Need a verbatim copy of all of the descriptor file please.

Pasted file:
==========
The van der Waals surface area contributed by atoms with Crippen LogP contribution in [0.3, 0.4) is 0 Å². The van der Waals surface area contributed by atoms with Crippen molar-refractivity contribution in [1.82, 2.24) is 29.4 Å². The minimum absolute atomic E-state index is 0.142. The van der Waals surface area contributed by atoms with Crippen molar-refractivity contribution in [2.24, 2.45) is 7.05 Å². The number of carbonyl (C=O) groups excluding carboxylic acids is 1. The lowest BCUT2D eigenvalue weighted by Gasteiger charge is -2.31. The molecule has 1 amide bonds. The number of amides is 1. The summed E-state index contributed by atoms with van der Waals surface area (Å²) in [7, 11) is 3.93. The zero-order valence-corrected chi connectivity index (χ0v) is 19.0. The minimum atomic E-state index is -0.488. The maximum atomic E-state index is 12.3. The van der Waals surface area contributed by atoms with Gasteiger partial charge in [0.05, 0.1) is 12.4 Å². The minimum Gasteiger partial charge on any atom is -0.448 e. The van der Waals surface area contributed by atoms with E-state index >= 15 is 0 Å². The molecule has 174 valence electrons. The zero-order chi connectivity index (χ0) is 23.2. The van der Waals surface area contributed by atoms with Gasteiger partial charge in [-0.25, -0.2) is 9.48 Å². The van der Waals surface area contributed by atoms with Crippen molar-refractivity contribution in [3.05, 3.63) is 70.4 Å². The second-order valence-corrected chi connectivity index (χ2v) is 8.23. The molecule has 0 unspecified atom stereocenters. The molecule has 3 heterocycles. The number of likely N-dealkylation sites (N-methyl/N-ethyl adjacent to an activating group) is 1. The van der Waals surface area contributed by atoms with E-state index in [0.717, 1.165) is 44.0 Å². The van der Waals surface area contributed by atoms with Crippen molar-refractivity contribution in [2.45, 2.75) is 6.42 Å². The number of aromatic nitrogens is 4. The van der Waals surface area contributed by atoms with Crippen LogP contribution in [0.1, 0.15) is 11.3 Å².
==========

The van der Waals surface area contributed by atoms with Crippen LogP contribution in [0.3, 0.4) is 0 Å². The van der Waals surface area contributed by atoms with Crippen molar-refractivity contribution in [1.82, 2.24) is 29.4 Å². The minimum absolute atomic E-state index is 0.142. The van der Waals surface area contributed by atoms with Crippen molar-refractivity contribution in [2.24, 2.45) is 7.05 Å². The number of carbonyl (C=O) groups excluding carboxylic acids is 1. The lowest BCUT2D eigenvalue weighted by Gasteiger charge is -2.31. The molecule has 1 amide bonds. The number of amides is 1. The summed E-state index contributed by atoms with van der Waals surface area (Å²) in [7, 11) is 3.93. The zero-order valence-corrected chi connectivity index (χ0v) is 19.0. The minimum atomic E-state index is -0.488. The maximum atomic E-state index is 12.3. The van der Waals surface area contributed by atoms with Gasteiger partial charge in [0.05, 0.1) is 12.4 Å². The minimum Gasteiger partial charge on any atom is -0.448 e. The van der Waals surface area contributed by atoms with E-state index >= 15 is 0 Å². The molecule has 174 valence electrons. The zero-order chi connectivity index (χ0) is 23.2. The van der Waals surface area contributed by atoms with Gasteiger partial charge in [-0.25, -0.2) is 9.48 Å². The van der Waals surface area contributed by atoms with Crippen molar-refractivity contribution in [3.05, 3.63) is 70.4 Å². The second-order valence-corrected chi connectivity index (χ2v) is 8.23. The molecule has 0 unspecified atom stereocenters. The molecule has 3 heterocycles. The number of likely N-dealkylation sites (N-methyl/N-ethyl adjacent to an activating group) is 1. The van der Waals surface area contributed by atoms with E-state index in [0.717, 1.165) is 44.0 Å². The van der Waals surface area contributed by atoms with Crippen molar-refractivity contribution in [2.45, 2.75) is 6.42 Å². The number of aromatic nitrogens is 4. The van der Waals surface area contributed by atoms with Crippen LogP contribution in [0.1, 0.15) is 11.3 Å².